ANCHORAGE, Alaska (AP) — A dozen children and two adults were given floor sealer instead of milk during a summer daycare program at an Alaska elementary school after containers were apparently mixed, the school district superintendent said Wednesday.
Several students have complained of burning sensations in their mouths and throats, and at least one child has been treated in a hospital after Tuesday morning’s incident in Juneau, Superintendent Bridget Weiss said.
Juneau police are investigating how the mix-up happened, ‘not really because we think there’s anything criminal or ill-intent at this point, but we want a thorough investigation into what happened, how it happened, and they are trained investigators,” Weiss said.
The incident occurred while students in the daycare program at Sitʼ Eeti Shaanáx̱-Glacier Valley Elementary School in Alaska’s capital were eating breakfast. The program is aimed at children from 5 to 12 years old.
All food items, including milk from a vending machine, were supplied by a contractor and served by staff. Breakfast items were placed on trays, which students brought to tables to eat.
Soon after, the children started complaining that the milk tasted bad and caused burning sensations in the mouth and throat.
After school district and contract personnel examined the container label, it was discovered that the clear plastic milk bag that had been placed in the dispenser was actually a floor sealer that looked like milk.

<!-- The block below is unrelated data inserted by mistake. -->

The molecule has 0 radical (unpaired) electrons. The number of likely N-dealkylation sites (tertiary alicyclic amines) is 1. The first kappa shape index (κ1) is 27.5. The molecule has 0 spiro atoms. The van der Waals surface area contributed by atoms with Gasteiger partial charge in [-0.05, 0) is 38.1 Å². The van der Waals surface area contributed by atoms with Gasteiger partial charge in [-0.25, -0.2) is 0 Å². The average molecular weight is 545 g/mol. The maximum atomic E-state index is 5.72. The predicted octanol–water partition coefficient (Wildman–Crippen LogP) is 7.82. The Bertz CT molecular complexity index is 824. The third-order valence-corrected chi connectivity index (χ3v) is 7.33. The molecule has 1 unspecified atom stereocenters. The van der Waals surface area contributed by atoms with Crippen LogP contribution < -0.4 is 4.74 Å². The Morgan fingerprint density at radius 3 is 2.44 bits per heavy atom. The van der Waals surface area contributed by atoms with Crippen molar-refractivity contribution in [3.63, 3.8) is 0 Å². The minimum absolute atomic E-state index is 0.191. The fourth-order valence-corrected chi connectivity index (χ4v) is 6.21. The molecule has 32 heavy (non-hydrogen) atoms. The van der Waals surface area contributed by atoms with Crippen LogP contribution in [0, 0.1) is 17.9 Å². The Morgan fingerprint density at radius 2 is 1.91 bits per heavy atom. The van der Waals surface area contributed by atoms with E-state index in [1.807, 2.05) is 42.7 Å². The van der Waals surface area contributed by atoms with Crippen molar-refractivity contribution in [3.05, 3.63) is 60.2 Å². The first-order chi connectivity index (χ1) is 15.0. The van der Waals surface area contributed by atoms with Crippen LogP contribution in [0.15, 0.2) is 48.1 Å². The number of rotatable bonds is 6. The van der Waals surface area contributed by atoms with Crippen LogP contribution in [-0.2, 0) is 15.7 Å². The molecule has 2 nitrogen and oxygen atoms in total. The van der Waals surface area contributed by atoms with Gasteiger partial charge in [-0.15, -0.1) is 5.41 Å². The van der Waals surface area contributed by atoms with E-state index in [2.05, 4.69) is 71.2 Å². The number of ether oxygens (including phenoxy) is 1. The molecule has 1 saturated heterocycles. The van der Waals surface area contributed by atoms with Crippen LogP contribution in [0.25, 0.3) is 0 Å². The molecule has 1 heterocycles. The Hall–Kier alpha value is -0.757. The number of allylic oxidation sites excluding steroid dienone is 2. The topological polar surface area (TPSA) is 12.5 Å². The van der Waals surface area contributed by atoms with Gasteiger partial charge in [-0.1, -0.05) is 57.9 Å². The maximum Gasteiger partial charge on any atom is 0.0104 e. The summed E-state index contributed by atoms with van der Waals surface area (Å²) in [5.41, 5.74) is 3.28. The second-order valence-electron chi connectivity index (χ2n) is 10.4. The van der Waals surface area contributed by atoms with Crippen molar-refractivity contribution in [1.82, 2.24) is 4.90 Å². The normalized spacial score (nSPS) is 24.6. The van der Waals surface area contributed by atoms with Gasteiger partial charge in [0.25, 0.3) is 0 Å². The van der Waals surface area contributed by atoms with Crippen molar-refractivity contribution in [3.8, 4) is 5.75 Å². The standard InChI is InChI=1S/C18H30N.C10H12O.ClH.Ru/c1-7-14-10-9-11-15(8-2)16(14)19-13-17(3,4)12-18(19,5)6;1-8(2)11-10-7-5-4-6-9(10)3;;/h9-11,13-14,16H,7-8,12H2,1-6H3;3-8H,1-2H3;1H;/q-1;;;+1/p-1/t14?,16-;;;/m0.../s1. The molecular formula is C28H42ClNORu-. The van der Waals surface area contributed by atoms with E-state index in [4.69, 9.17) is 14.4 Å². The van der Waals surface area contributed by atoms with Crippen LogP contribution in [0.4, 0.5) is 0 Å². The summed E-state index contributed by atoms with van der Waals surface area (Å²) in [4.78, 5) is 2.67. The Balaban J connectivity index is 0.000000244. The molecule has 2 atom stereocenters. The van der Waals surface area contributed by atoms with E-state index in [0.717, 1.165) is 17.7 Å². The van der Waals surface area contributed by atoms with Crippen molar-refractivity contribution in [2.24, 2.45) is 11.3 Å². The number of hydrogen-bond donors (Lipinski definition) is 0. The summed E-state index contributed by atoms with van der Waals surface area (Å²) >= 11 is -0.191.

Poison control officers have been contacted as well as parents. Two of the children who were picked up by their parents may have sought medical advice, the district said.
Weiss said the milk and floor sealer, which is also a milky, white substance, both come in large plastic bags that are stored in cardboard boxes. For milk, the pouch is removed from the box and placed inside the dispenser to serve with meals rather than in cartons.
The milk and sealant were stored at an off-campus district produce storage site.
Weiss said that somehow boxes containing sealant in large pockets were “stored or moved on the same pallet as large milk bags that were also in cardboard boxes.”
“We don’t know how it happened, but they were all placed on the same palette,” she said. “This pallet was delivered, and the assumption was that it was milk because that’s what we thought would be delivered.”
Part of the investigation will be to determine why food products were stored in the same building as chemicals.
There was no chemical odor or odor in the sealant, but school standards state that any chemicals used must have a low risk of ingestion.
“It was true for the sealant, so our students are fine,” she said. Two children still had stomach aches on Tuesday night, but many others were feeling fine, she said.
The sealer was removed and placed in chemical storage, and the school district had a state food inspector on site Wednesday morning to verify that all proper protocols were in place.
“We are operational today,” she said.
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